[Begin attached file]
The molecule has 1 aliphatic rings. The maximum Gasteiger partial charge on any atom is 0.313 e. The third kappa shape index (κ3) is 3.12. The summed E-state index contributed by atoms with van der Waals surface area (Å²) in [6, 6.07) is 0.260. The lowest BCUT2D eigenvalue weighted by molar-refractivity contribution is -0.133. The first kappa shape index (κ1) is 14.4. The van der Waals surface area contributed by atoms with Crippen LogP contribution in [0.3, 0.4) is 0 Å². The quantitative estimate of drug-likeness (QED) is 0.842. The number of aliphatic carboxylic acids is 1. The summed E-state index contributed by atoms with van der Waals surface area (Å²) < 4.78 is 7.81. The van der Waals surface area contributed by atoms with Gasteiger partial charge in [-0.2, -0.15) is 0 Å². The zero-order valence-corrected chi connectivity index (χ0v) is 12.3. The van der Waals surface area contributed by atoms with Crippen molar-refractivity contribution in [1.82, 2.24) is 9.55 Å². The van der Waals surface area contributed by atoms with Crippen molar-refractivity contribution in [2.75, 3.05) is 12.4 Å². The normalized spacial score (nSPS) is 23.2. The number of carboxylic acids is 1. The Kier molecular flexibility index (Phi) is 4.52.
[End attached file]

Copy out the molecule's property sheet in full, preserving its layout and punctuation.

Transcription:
The molecule has 1 aliphatic rings. The maximum Gasteiger partial charge on any atom is 0.313 e. The third kappa shape index (κ3) is 3.12. The summed E-state index contributed by atoms with van der Waals surface area (Å²) in [6, 6.07) is 0.260. The lowest BCUT2D eigenvalue weighted by molar-refractivity contribution is -0.133. The first kappa shape index (κ1) is 14.4. The van der Waals surface area contributed by atoms with Crippen LogP contribution in [0.3, 0.4) is 0 Å². The quantitative estimate of drug-likeness (QED) is 0.842. The number of aliphatic carboxylic acids is 1. The summed E-state index contributed by atoms with van der Waals surface area (Å²) < 4.78 is 7.81. The van der Waals surface area contributed by atoms with Gasteiger partial charge in [-0.2, -0.15) is 0 Å². The zero-order valence-corrected chi connectivity index (χ0v) is 12.3. The van der Waals surface area contributed by atoms with Crippen molar-refractivity contribution in [1.82, 2.24) is 9.55 Å². The van der Waals surface area contributed by atoms with Crippen molar-refractivity contribution in [2.75, 3.05) is 12.4 Å². The normalized spacial score (nSPS) is 23.2. The number of carboxylic acids is 1. The Kier molecular flexibility index (Phi) is 4.52.